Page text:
figure2

Sildenafil release by Sil@nanoMIL-89. Sildenafil levels in plasma were measured from incubations of Sil@nanoMIL-89 (4 mg/ml), nanoMIL-89 (4 mg/ml) and sildenafil (1 mg/ml) at 37 °C over (A) 6 h and (B) 96 h. Data are mean ± SEM for n = 6. Statistical significance was determined by two-way ANOVA followed by Tukey's multiple comparisons test. Statistical significance was assumed where *p < 0.05.

Effect of nanoMIL-89 and Sil@nanoMIL-89 on cell viability

As we have shown previously for nanoMIL-8910 in the current study, we found that despite a trend for reduction seen, neither nanoMIL-89 nor Sil@nanoMIL-89 showed statistically significant effects on the viability of human endothelial cells after 24 h incubation (Fig. 3 and Supplementary Fig. 3). In addition, as we have shown previously10, nanoMIL-89 reduced the viability of human pulmonary artery smooth muscle cells (HPASMCs). Sil@nanoMIL-89 also reduced HPASMCs viability and displayed a greater potency than was seen for nanoMIL-89 (Fig. 4A and Supplementary Fig. 4A). Neither MOF increased Lactate Dehydrogenas (LDH) release (Fig. 4B and Supplementary Fig. 4B), suggesting that reduced viability was associated with inhibition of proliferation rather than cell death. These effects may be considered as therapeutically important in treating the remodelling associated with PAH.

Figure 3
figure3

Effect of nanoMIL-89 and Sil@nanoMIL-89 on cell viability in human blood outgrowth endothelial cells. Data are shown as mean ± SEM for n = 8 determinations using cells from 4 separate isolations. Effect on viability was calculated at % control. Statistical analysis for effects between nanoMIL-89 and Sil@nanoMIL-89 was determined by two-way ANOVA followed by Bonferroni Multiple Comparison test where statistical significance was assumed where (#P < 0.05) and for each one compared to the relevant controls by one-way ANOVA followed by Dunnett’s Multiple Comparison Tests where statistical significance was assumed where (*P < 0.05). Analysis was performed on non-normalised data shown in Supplementary Fig. 3.

Figure 4
figure4

Effect of nanoMIL-89 and Sil@nanoMIL-89 on cell viability in human pulmonary artery smooth muscle cells (HPASMCs). Data are shown as mean ± SEM for n = 6 determinations using cells from 3 different donors. Effect on viability was calculated at % control for (A) and % cytotoxicity for (B). Statistical analysis for effects between nanoMIL-89 and Sil@nanoMIL-89 was determined by two-way ANOVA followed by Bonferroni Multiple Comparison test where statistical significance was assumed where (#P < 0.05) and for each one compared to the relevant controls by one-way ANOVA followed by Dunnett’s Multiple Comparison Tests where statistical significance was assumed where (*P < 0.05). Analysis was performed on non-normalised data shown in Supplementary Fig. 4.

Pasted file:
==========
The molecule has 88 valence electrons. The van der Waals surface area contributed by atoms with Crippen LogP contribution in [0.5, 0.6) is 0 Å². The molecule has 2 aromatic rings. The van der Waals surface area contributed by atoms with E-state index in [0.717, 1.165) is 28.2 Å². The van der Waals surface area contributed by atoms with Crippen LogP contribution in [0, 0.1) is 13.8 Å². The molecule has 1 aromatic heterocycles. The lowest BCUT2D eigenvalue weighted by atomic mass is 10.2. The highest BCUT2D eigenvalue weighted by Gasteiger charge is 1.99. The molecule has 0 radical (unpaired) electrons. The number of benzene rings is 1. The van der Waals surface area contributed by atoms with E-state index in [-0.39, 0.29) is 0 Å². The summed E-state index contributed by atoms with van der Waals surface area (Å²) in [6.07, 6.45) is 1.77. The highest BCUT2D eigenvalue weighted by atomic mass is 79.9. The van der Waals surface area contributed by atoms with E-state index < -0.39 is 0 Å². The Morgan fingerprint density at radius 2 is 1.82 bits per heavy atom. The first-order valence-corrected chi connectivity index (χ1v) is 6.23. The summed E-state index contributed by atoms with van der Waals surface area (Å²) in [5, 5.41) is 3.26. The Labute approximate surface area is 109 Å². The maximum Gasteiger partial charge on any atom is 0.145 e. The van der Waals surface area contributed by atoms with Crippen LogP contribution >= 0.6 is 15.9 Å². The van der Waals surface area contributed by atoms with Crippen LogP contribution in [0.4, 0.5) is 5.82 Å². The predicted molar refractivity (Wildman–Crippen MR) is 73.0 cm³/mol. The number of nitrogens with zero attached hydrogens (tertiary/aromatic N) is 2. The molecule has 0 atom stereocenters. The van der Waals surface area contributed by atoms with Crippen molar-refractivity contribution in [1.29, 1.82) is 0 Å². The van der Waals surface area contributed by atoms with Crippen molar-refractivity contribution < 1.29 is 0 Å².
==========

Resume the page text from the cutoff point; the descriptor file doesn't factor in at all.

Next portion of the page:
Vasodilator responses of Sil-nanoMIL-89

Over the course of 8 h, mouse aorta contracted with U46619, the synthetic mimetic of the endoperoxide prostaglandin PGH2, which acts on thromboxane receptors in smooth muscle cells, retained approximately 70% of induced tone (Fig. 5). Sildenafil is a vasodilator drug that relaxes blood vessels by increasing the biological half-life of the cGMP. As expected, therefore, sildenafil induced vasodilation within the first 60 min and continued to relax vessels (compared to control) for the duration of the experiment (Fig. 5B). NanoMIL-89 also induced relaxation, but with a different time course, relaxation induced by nanoMIL-89 was not apparent (compared to PSS alone) until 4 h after the addition of the MOF (Fig. 5C). It is not clear why nanoMIL-89 induced relaxation, but one explanation might be that due to the high porosity of the nanoparticle, it is either absorbing the contractile agent U46619 or any of the other critical elements in the physiological solution that are required for the contraction. In line with sildenafil release data and considering the kinetics of vasorelaxation induced by sildenafil, Sil@nanoMIL-89 induced significant and sustained vasodilator response, which began after a lag phase of > 2–4 h and was sustained for the duration of the experiment (Fig. 5A,C). The time course of relaxation induced by Sil@nanoMIL-89 is inline with sildenafil release from the MOF (Fig. 2), when taking into account the kinetics of vasorelaxation induced by authentic sildenafil.The maximal relaxant effect of Sil@nanoMIL-89 (10 µg/ml) was significantly greater than the nanoMIL-89 (10 µg/ml) (Fig. 5).